The inmate, Jesus Chavez Flores, is one of more than 120 immigrant detainees who began a hunger strike Feb. 7 to protest the quality of the food they're served and the $1 per day they're paid to perform janitorial, kitchen, laundry or other work at the Northwest Detention Center.
A guard at a privately run immigration jail beat a detainee because the man joined a hunger strike protesting conditions at the facility, the Washington state chapter of the American Civil Liberties Union said in a federal lawsuit Friday.
The organization sued U.S. Immigration and Customs Enforcement as well as the GEO Group, which operates the Northwest Detention Center in Tacoma.
According to the lawsuit, Jesus Chavez Flores is one of more than 120 immigrant detainees at the facility who began a hunger strike Feb. 7 to protest the conditions of their confinement, including the quality of the food they are served and that the prisoners are paid just $1 per day to perform janitorial, kitchen, laundry or other work there.
After one guard falsely identified Chavez as an organizer of the hunger strike, another guard punched him in the eye to retaliate, and he’s been held in isolation — alone 23 hours per day — since Feb. 10, the ACLU said. It added that he continues to have trouble opening his eye, his vision is blurry and that his requests for medical treatment have been rebuffed.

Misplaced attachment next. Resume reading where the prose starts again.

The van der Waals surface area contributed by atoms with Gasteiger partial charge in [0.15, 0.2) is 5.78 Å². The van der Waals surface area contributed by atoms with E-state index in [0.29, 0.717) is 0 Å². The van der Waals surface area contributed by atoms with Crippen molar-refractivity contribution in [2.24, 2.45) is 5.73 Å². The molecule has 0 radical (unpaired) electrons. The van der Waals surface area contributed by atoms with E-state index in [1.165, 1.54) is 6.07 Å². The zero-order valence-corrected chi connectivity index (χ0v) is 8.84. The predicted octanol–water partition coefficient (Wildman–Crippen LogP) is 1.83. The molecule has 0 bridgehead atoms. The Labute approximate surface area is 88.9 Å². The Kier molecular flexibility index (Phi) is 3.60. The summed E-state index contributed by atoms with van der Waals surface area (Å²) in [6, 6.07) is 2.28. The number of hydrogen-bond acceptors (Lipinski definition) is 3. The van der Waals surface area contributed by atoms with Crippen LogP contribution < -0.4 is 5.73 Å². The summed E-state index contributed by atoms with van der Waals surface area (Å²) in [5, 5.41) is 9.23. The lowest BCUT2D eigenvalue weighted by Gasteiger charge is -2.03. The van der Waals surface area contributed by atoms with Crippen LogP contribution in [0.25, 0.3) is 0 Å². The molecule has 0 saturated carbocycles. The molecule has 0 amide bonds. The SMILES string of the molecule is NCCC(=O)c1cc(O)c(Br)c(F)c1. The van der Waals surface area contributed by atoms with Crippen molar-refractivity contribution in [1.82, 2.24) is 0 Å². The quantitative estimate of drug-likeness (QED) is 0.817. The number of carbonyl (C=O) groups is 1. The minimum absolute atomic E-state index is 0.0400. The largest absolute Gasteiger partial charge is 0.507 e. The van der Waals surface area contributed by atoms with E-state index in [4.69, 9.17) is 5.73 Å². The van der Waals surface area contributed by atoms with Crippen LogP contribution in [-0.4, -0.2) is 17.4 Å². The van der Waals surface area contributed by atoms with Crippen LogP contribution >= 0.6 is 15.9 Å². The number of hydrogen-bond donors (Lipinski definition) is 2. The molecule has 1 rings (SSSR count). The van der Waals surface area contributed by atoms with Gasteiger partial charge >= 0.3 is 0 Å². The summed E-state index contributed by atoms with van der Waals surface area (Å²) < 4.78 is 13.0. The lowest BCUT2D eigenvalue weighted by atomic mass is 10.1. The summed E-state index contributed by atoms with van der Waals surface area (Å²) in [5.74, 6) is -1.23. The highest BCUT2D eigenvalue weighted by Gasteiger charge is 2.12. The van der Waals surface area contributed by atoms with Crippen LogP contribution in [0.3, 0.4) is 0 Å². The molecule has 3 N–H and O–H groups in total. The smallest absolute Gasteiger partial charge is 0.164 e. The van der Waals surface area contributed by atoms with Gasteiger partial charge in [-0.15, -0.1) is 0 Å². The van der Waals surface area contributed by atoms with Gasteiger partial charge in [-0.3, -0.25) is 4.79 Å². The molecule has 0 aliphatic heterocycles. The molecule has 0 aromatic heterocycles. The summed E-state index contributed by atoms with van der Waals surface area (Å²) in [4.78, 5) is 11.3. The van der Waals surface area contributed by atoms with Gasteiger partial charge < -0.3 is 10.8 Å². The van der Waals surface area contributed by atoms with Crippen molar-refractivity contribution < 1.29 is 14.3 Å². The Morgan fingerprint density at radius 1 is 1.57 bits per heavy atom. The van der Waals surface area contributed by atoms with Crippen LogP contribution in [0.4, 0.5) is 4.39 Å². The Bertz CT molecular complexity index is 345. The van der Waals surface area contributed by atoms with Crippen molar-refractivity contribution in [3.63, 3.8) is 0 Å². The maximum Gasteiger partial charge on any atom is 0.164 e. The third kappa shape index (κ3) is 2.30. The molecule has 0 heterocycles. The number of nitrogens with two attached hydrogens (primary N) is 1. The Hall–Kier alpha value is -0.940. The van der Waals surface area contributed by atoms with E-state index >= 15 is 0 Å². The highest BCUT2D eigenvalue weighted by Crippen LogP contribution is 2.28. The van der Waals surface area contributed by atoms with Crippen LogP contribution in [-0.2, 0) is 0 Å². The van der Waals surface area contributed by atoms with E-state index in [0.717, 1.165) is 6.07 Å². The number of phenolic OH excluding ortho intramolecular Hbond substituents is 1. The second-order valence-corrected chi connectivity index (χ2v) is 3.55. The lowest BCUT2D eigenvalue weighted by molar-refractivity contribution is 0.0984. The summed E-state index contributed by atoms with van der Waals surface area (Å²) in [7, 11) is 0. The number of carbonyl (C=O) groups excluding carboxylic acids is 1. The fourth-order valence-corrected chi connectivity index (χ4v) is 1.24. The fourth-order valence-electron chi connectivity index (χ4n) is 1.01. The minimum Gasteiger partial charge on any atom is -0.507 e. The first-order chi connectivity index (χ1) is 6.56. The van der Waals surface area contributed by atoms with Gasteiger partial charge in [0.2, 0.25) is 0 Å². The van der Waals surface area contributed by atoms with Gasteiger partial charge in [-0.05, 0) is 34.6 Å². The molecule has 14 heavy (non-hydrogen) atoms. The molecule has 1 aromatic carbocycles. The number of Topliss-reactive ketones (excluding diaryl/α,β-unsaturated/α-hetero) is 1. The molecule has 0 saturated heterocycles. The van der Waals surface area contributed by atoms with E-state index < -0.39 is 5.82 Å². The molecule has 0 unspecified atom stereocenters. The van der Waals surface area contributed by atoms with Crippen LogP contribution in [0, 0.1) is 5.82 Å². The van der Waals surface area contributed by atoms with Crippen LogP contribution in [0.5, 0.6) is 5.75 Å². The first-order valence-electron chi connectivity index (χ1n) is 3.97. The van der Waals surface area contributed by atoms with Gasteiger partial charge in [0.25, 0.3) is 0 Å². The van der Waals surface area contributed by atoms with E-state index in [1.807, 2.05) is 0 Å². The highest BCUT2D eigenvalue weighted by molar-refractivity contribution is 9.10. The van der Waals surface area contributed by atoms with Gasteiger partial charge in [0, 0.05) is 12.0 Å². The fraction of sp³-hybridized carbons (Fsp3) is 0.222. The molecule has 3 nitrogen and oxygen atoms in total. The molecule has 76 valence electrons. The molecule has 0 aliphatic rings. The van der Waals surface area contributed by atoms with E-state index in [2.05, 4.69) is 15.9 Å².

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ICE spokeswoman Lori Haley said the agency did not immediately have any comment about Chavez’s allegations. Pablo E. Paez with the GEO Group told The Associated Press in an email Friday that the company strongly denies the allegations.
Chavez, 34, is originally from Mexico, ACLU spokesman Doug Honig said in an email. A married father of five children in the U.S., he was arrested by Toppenish police in late December as he walked home while carrying an open beer, and he was soon transferred to ICE custody.
“I participated in the hunger strike because I’ve seen the injustices that people here in detention have faced,” Chavez said in a statement provided by the ACLU. “And for taking peaceful action to protest injustice, I have been hit, injured and unfairly punished.”
A complaint from Chavez’s wife to the Tacoma Police Department about the reported assault prompted an investigation. Officers questioned Chavez and the guards at the detention center, the ACLU said.
Tacoma Police spokeswoman Loretta Cool declined to comment Friday, citing an ongoing investigation as well as the ACLU lawsuit.
The lawsuit alleges that GEO and ICE violated Chavez’s First Amendment right to freedom of expression by retaliating. It seeks a court order for his release from solitary confinement and barring the defendants from retaliating further.
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